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Tag: Requirements


Best of BATimes: What Problem Are You Trying To Solve?

One of the most important lessons I’ve learned to ask during my BA career is “What problem are you trying to solve?” It’s not as straightforward as it might appear.


Often, business partners come with all sorts of preconceptions, which they present as the actual problem. Sometimes they try to be helpful. It’s the BAs job to ask more questions to determine if that’s the real problem.

For example, I had a business partner who told me that the data in an email we were sending to one of our customers was “encrypted”. It would have been easy to waste hours trying to chase that down. I started down that road, until I caught myself and asked “What’s the problem I’m trying to solve?” I asked the business partner to see a copy of the email. It was then that I realized that what she was referring to as being encrypted was actually just raw XML being presented straight to the page. The problem wasn’t that the email was encrypted, it was that it wasn’t easily readable by a human. One parameter change later, and the problem was fixed.

Donald Gause and Gerald Weinberg wrote a seminal work on discovering the real problem called “Are Your Lights On?” I reread it at least once a year, to remind myself how to ask the questions needed to determine the real problem, because sometimes what appears to be the problem at first glance isn’t the real cause.


A recent real-life example was encountered by the Dutch bike manufacturer Van Moof, who found that over 25% of their bicycles were being damaged en route to the customer, especially when being shipped to the US. The company could have invested money in improving their packaging or looking for a new shipping company. Instead, they spent time identifying what the real problem was: the people doing the shipping weren’t being careful with the product, perhaps because they perceived a bicycle as being sturdy enough to withstand rough handling. Or perhaps they didn’t perceive bicycles as being as valuable, so they didn’t feel the need to take extra care when handling them. What was the solution?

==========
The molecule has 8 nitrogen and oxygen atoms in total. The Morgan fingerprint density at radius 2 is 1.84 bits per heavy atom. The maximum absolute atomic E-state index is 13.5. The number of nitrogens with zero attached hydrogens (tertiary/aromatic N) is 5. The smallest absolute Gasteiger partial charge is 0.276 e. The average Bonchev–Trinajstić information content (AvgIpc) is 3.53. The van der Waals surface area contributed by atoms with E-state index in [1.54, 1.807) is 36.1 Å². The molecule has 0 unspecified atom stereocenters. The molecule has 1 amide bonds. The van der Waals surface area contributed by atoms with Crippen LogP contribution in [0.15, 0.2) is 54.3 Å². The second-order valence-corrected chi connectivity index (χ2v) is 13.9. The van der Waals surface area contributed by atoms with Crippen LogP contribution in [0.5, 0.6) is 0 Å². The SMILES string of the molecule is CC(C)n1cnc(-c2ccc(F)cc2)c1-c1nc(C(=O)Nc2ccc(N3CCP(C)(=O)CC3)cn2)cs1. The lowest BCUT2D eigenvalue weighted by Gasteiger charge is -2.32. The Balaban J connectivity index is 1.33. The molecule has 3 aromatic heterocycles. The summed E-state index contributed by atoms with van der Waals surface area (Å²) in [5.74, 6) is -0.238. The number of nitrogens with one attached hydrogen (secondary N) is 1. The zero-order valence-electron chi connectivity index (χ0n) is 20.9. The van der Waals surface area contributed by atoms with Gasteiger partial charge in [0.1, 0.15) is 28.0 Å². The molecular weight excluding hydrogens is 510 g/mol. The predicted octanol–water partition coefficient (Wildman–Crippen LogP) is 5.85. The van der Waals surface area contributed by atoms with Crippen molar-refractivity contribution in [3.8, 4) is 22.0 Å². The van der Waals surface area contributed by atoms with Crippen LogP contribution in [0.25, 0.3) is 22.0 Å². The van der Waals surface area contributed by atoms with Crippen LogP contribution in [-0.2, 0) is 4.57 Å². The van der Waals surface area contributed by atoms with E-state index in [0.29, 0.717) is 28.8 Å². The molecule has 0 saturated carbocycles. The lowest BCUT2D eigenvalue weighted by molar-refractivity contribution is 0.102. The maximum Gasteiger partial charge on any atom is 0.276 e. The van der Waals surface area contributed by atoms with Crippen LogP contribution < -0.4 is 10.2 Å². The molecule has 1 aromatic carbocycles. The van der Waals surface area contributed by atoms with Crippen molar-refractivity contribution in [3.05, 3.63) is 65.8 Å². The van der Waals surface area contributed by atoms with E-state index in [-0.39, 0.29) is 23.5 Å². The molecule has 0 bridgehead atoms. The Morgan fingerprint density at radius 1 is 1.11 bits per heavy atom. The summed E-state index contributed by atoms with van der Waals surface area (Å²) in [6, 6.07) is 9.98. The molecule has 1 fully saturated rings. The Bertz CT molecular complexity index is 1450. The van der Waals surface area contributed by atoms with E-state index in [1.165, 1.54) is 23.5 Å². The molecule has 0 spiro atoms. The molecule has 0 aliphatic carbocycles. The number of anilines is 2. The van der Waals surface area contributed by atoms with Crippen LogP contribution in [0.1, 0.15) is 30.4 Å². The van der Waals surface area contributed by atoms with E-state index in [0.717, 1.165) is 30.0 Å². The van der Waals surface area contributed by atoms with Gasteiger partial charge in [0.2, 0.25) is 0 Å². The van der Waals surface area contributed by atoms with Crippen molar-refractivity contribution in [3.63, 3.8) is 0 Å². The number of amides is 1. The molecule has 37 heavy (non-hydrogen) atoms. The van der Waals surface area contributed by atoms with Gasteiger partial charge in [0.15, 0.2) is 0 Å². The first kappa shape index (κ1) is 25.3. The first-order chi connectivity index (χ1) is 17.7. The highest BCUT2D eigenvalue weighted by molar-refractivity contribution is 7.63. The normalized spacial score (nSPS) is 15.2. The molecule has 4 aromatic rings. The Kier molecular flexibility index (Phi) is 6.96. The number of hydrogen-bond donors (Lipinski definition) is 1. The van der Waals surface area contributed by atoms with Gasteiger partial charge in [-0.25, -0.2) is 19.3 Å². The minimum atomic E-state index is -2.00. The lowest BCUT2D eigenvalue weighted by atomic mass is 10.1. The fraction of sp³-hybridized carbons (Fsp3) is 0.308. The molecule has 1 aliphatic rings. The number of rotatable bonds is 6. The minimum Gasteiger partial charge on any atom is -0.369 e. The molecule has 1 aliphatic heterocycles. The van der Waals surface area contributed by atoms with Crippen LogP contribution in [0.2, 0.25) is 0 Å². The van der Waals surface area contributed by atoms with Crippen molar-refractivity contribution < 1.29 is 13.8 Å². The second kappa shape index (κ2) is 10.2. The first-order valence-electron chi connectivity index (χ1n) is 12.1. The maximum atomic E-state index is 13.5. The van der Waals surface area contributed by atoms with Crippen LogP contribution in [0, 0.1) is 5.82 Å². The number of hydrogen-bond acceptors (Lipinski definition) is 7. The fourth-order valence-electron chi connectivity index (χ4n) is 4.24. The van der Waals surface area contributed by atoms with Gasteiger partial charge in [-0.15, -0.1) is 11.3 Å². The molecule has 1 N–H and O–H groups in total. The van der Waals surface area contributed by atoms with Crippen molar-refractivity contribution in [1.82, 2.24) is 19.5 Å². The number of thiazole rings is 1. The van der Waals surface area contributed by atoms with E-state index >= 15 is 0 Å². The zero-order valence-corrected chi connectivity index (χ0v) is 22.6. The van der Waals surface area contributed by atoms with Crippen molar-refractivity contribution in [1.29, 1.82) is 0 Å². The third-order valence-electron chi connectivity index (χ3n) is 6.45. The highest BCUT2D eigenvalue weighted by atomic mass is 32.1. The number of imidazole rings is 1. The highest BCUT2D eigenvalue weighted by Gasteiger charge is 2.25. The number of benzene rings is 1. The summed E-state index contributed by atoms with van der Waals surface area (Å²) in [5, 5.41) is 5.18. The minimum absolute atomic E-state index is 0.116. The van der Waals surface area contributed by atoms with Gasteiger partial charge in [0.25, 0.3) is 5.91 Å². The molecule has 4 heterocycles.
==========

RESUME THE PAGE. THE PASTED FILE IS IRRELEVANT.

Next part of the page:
In the end, the bicycle company put a picture of a large screen TV behind the picture of the bike. They didn’t indicate that there was a TV in the box. The shippers, who apparently don’t have time to read carefully, treated the updated boxes like there was an actual big screen TV inside them. As a result, damages in transit dropped by 80%.




1. Asking the business or customer what the problem is that they are trying to solve isn’t the end of the process, it’s only the beginning. Here are some ways you can get to the real problem:
Ask what things would look like if the problem was solved. Often, this will let you identify the real problem based on what the business sees as the desirable result. An example given in the book was a building whose tenants complained about the elevator being too slow. The desired solution wasn’t that the elevators be made faster, it was that the tenant’s stopped complaining. In the end, a mirror placed on each side of the elevator offered enough distraction that the perception of the elevator’s speed was no longer an issue.


2. Don’t accept a solution as the problem. Often in my career, the customer brings a solution that they want rather than a problem to be solved. Asking what the problem is that’s trying to be solved often allows for simpler resolutions. For example, one department is complaining that another department’s data entry isn’t accurate. The solution they presented was to add a high number of edits and validity check to the system where the data was entered. This would have required a large quantity of analysis and development time to ensure that the validations were correct and didn’t create additional follow on effects. Instead, time was spent bringing the two departments together to discuss the issues and looking for ways to improve accuracy at the front end. In the end, development wasn’t required, and the problem was solved via process improvement.


3. Spend time on root cause analysis. Sometimes the perceived problem is a symptom, not the actual malady. When I wrote software, a bug would frequently be caused by a change to a variable much removed in the stack from the code I was looking at. Doing root cause analysis will often help you identify what element is actually causing pain. This can also be a matter of overlooking something because “We’ve always done it that way.” The root cause may be the result of some process before or after the pain point that is creating the issue.


In the end, finding the real problem that needs to be solved, can be simple, complicated or somewhere in between. Taking the time to do the right level of investigation is an important part of the BA’s value in the development process.


Published: 2020/06/04

Best of BATimes: Business Analyst vs. Business Analytics Professional: What’s the Difference?

A business analyst and a business analytics professional are not the same. Very often, people get confused about these 2 terms.


Many times, they are used interchangeably. Few start-ups and organizations also seek out a business analyst when they are actually in search of a business analytics professional. Among the analytics enthusiasts who are searching for a job in business analytics, this causes huge confusion. So, it would be better if the difference between a business analyst and a business analytics professional is well-known.


Who is a business analyst?